Friday should have been a white knuckle day for National leader Bill English.

On Thursday, the One News Colmar Brunton poll had showed Labour had overtaken National in the polls, breaking an 11-year-long bonanza for National.

On Friday, instead of seeking solace by going to a happy place - somewhere he could cocoon himself in support, English went in search of dragons.

He went to Northland.

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Northland has not been a National leader's happy place since NZ First leader Winston Peters snaffled it from them in the 2015 by election.

Nor did English stick to the bits of Northland a National leader would still get a safe reception.

He went to Kaitaia - where one of the first people he saw sitting across from him was Mana leader Hone Harawira.

English began the day with a $50 million funding announcement for a redevelopment of Whangarei Boy's High School.

He arrived looking relaxed. The only sign of a change in his campaign was in his speech to the year nine and ten students gathered in the school hall.

Instead of the usual speech about what National was doing and the dangers of going for the other side would do, he delivered a personal speech - about himself and his own background. He told them he wore a suit but he had more in common with them than they might think. Between them all, his own extended family had gone through pretty much every problem they themselves might face.

There were gasps of astonishment when he told them the size of his extended family. There was applause when he reeled off his Samoan matai title.

Then came Kaitaia for the opening of the Mai Kaitaia pop-up clinic - a programme by prominent Kaitaia doctor Lance O'Sullivan which allowed doctors to diagnose minor ailments by computer rather than in person.

Kaitaia is one of the most deprived areas of the Far North and Harawira is a sworn foe of the National Party.

English rattled off a mihi - even ad libbing a wry acknowledgement to Harawira and a "kia kaha" which prompted some laughs. He stumbled on the pronunciation of 'tautoko' [support] but tried again and then again until he got it right.

It was not an altogether easy ride. Speaking to a group of teenagers on a mentoring programme, he was asked about his proposal to send serious youth offenders to boot camp in Waiouru. The man was concerned it would take people away from their families which were a critical part of trying to stop offending.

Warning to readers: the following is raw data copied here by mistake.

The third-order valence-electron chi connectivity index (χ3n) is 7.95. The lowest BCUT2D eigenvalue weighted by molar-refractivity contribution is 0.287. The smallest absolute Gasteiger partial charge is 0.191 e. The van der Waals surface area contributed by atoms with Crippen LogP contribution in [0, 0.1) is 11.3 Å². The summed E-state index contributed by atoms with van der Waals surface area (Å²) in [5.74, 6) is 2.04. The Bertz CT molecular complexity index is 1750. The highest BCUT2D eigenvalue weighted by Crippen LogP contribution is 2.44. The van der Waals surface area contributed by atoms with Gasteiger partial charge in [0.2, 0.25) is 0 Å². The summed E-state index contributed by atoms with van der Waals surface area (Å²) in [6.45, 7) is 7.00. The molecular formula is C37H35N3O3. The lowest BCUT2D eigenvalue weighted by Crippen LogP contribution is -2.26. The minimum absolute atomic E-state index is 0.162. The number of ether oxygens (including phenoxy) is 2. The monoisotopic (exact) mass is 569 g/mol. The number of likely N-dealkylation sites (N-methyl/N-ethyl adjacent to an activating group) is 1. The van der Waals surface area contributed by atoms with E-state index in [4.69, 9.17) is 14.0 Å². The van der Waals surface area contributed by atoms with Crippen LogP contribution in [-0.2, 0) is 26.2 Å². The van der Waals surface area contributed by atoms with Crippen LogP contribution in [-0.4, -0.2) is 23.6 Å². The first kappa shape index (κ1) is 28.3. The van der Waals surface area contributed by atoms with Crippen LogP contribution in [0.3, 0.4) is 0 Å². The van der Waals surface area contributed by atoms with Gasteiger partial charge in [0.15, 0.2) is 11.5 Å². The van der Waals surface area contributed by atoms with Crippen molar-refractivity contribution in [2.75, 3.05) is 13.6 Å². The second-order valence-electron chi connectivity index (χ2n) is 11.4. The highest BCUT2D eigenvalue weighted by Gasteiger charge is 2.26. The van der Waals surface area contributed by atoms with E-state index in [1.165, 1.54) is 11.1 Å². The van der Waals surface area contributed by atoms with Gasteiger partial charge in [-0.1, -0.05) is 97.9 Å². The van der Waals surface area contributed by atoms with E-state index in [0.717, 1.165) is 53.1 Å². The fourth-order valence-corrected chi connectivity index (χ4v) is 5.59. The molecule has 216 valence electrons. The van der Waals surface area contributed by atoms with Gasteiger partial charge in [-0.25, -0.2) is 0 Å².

He was also asked about youth suicide by a young girl who had lost a sibling to suicide eight years ago. It is a topic that has come up at almost every event he has been at from a public meeting in Ohariu to a farmers' meeting in Waikato.

Each time English says he knows the impact of suicide and the Government is getting more support into schools to detect and help treat mental health issues, saying it was not a job that could or should be done by teachers alone.

The session over, English was presented with a necklace with a pupu harakeke [flax snail] shell on it. The girl who gave to him said it was used by Maori as an alarm system - when intruders went through the flax bushes outside the pa the snails would shriek and wake up the pa. "It's a signal, a call to action," she tells English. "Don't forget us."

By this time Peters' pupu harakeke had sounded. He had been in Hastings, but thundered out a press release: "English makes miraculous discovery - Northland exists."

He warned Northlanders to be wary of what English was peddling, pointing to the one lane bridges that became a symbol of National's botched Northland by-election.

It was too late. English had made it into Northland and out again without serious incident.

Even English was not going to pretend he was confident about winning it back, though he did get in a pitch for National's candidate Matt King.

He had not been meeting with National's natural constituency but even Harawira praised his te reo Maori efforts and a small boy had offered him a half-eaten biscuit.

Perhaps the biggest vote of confidence came when O'Sullivan presented him with an invitation to a future launch event for his next project. It was addressed to the Prime Minister - and it was in 2019.